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Not everybody agreed in my recent post that architecture’s two cultures are “high design” and “high delivery.”

But there was a consensus that there is indeed a rift in the profession.

A split that starts with the way we are trained.

I taught architecture from 2001-2007 in the graduate program at The School of Architecture at the University of Illinois Chicago.

An ARE refresher course, a Professional Practice course and the Integrated Building Science/Design Studio with Dan Wheeler FAIA.

For all the prep work it entailed, and the marathon 4-hour classes, I especially loved teaching this last course.

More importantly, I believed we had discovered the Holy Grail that would successfully bridge education and practice.

I was wrong.

In 2006-2007 Sarah Whiting served as visiting critic and at the school year’s end, she presented her observations of the school to the faculty.

Which boiled down to this: it was neither fish nor fowl.

Neither known for design nor technology, the school, in her eyes, fell something short of either.

There are a number of ways the faculty could have reacted to this information.

East coast elite academic theorist frowns-upon industrious Midwest architecture program,

Was how they chose to take it.

Her comments played to the low self-regarding intellectual underachiever in every Midwesterner.

The faculty took it hard and were faced with a choice:

Don’t even try to be all things.

Pick one and run with it.

Director Robert Somol soon after came on board and brought with him a culture change.

Taking sides

Integrated Building Science/Design Studio was a tough course and made demands on the students. No doubt.

Stretching their design and technology chops at one and the same time, the pressure took a toll on its students.

That said, their design projects were both innovative and real, the outcomes admirable.

But with their new director the direction was clear:

You can’t be both great and real.

Choose one.

Choose great.

Because real’s not our brand

Cool won out over cool + buildable in school.

Just as cool wins out over cool + billable in the profession.

I personally am looking forward to when the pendulum swings back toward reality, as it inevitably does every 10 years or so.

When style goes out of fashion.

I plan on heading-up the integrated design program when it does.

You’re invited to stop by to sit in on the design reviews.

We’ll be inspiring future architects who are needed by the world, not just by other architects.

The school got rid of these courses because they didn’t fit the brand.

And what is the brand?

High design.

Architect, what is your brand?

World, what is our brand?

What we talk about when we talk about integrated design

One year, after an end of year graduate design jury, I was asked by my fellow instructors to select from the 60 student’s 30 projects what I believed to be the strongest design.

My first mistake was going first.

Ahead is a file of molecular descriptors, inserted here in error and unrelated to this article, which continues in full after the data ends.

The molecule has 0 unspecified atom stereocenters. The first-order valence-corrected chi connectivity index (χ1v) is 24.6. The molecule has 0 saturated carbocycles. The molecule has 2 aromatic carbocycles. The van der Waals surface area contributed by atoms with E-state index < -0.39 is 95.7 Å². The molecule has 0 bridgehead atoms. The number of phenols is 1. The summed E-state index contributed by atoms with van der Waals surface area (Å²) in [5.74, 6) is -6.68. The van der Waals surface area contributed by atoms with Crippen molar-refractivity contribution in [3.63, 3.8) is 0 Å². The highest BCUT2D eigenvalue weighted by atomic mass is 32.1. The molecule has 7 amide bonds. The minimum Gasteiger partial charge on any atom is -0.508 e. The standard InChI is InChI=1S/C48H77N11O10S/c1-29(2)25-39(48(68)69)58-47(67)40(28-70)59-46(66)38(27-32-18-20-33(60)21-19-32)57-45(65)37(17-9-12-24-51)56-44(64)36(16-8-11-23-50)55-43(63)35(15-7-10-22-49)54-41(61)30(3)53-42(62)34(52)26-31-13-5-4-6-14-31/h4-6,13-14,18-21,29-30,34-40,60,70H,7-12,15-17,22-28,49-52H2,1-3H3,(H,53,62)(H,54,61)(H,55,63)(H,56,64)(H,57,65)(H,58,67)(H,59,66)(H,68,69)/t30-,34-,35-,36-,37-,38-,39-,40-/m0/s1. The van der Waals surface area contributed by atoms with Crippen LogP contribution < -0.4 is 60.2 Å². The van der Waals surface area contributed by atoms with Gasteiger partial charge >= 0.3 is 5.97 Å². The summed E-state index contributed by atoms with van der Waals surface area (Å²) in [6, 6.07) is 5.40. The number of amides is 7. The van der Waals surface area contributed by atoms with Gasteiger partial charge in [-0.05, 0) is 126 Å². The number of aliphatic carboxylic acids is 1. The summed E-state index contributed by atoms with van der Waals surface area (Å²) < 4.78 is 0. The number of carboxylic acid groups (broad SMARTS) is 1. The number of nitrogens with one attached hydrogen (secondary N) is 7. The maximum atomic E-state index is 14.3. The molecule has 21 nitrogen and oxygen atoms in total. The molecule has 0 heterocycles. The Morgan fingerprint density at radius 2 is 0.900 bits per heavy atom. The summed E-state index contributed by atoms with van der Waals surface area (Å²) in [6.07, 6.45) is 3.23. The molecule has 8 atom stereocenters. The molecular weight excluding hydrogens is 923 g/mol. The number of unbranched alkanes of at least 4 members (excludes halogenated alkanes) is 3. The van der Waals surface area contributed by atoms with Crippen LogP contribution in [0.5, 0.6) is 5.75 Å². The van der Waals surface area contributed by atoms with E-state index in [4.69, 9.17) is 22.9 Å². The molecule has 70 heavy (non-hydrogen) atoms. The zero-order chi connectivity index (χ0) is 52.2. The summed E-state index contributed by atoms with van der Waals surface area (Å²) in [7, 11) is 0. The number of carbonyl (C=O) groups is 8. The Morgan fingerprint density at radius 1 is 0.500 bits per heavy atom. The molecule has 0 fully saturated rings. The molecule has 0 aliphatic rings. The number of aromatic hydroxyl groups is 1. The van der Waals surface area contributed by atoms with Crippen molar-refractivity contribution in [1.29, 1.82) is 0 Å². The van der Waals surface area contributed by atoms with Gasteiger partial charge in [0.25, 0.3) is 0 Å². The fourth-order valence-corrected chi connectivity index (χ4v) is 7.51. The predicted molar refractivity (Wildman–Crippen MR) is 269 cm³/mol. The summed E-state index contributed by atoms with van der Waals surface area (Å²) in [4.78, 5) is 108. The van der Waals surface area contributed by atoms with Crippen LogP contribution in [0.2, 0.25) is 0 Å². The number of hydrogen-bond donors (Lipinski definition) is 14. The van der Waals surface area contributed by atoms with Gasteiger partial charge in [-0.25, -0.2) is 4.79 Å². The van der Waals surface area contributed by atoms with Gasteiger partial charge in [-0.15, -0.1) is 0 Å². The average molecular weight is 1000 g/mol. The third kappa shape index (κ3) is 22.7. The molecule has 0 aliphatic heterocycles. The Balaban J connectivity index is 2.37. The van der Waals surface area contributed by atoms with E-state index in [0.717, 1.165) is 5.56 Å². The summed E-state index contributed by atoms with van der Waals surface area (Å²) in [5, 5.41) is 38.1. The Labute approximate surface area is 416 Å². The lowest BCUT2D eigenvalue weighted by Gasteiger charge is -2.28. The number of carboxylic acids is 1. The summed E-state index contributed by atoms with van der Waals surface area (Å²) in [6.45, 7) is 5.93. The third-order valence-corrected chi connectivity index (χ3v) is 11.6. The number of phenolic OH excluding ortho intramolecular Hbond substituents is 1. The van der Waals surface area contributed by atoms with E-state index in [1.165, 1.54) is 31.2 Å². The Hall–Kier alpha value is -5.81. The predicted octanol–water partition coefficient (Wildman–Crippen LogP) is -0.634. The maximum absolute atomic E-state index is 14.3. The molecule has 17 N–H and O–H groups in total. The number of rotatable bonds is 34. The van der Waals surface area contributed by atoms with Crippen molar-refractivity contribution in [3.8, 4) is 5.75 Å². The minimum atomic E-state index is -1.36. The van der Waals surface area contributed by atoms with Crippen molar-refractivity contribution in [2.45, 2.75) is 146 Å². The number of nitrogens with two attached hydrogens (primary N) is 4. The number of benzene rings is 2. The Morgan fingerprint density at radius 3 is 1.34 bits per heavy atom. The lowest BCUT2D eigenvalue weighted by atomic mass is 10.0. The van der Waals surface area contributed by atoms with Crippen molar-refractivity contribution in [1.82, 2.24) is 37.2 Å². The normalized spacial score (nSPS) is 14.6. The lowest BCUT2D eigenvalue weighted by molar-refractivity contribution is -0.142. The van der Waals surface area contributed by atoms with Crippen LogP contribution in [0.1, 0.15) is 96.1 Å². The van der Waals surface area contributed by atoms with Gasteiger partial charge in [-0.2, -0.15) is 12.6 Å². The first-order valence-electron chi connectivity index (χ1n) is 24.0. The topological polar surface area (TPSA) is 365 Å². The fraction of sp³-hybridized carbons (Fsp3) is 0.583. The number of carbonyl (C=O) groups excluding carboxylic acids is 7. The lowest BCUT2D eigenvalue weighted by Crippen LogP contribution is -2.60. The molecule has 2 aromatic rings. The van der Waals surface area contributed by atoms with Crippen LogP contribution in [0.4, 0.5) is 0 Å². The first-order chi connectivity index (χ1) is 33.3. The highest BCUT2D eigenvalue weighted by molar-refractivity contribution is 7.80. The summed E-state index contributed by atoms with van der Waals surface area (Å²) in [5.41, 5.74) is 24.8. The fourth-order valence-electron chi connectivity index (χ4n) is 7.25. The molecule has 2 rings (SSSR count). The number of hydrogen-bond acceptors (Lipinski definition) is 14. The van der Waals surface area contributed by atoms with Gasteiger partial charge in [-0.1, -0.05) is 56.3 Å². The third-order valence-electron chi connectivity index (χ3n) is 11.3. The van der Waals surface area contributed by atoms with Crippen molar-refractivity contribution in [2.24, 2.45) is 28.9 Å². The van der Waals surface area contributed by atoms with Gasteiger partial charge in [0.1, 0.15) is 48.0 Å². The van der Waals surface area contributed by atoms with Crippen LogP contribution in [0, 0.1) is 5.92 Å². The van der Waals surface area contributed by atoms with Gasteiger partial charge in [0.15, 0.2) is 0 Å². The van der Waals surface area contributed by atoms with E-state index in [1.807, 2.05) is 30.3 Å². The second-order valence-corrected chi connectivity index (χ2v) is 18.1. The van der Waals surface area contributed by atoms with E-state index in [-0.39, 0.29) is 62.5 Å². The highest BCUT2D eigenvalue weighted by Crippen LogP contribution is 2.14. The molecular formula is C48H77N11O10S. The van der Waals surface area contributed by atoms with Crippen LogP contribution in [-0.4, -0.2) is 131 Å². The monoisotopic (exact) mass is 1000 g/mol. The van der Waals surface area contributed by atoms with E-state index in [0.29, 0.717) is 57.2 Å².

Given the combined, integrated building science/design studio make-up of the course, I selected a project that I felt was the best from both perspectives:

Strong design/strong buildability.

The project was good, even excellent, on a number of levels; and it had integrity.

It was a project that, if built, would have improved the world in some small way.

That could not be said of every project.

Wrong answer.

The 3 other instructors, in cahoots, selected a pure Miesian jewelbox – a project that, to anyone outside that room, would be hard-pressed to distinguish from a dozen others.

But the consensus was telling:

What we talk about when we talk about integrated design is style.

Say what?

In the May 2011 Architect magazine is an article entitled A New Theory War?

The fact that the title ends with a question mark will prove telling.

“If academic debates over style have quieted,” the subheading reads, “a divide persists between the proponents of practice-based and theoretical instruction. Two prominent educators argue the respective merits of these approaches.”

Or do they?

Ted Landsmark, President of Boston Architectural College (BAC,) wrote about practice in Learning Through Experience.

Anthony Vidler, Dean, Irwin S. Chanin School of Architecture at The Cooper Union wrote a piece on theory entitled Thinking About Architecture.

It becomes almost immediately apparent that something went awry in the execution of this article.

The fact that the two are arguing for the opposing side may have something to do with it.

Or the fact that these educators are supposed to be debating how much importance theory should have in a curriculum,

Except nobody appears to have bothered to tell them that that was the assignment.

Read the article.

Whether a typographer’s mess-up or editor’s oversight, the practice piece is more theoretical than the thinking piece.

And vice versa.

In the practice piece, Landsmark – who is supposed to be speaking about practice-based instruction – provides us with a veritable shopping list of the latest buzz words and smorgasbord of cited sources and unnecessarily complicated explications.

There’s mention of “design thinking,” “theoretical constructs,” “students…working in empirical contexts” to “reverse the degradation of our ecosphere.”

The word “architect” or “architecture” doesn’t occur until the 4th paragraph.

Where is “building science,” “building technology,” “professional practice,” “collaboration,” “integrated practice,” “integrated teams”?

The piling-on of terms doesn’t answer the question:

Does practice-based learning have a prayer against design theory?

In comparison, Vidler’s piece is vastly more practical and practice-minded, well-reasoned and balanced.

And his was the theory piece.

“There seems to be little argument that practical wisdom holds a necessary place in the curriculum,” opens the second paragraph, putting an end to any doubts.

And any reason to continue reading.

With this article there was an enormous opportunity to discuss the strengths and weaknesses, benefits and challenges, of the two cultures.

And how together they might lead to the architect’s renewed leadership position in the industry.

And that opportunity was squandered.

We’re left hanging with the question, unanswered.

And – as with the integrated studio tossed aside in favor of the brand – a sense of loss for what could have been.

If only we had chosen what is real with what we know to be great.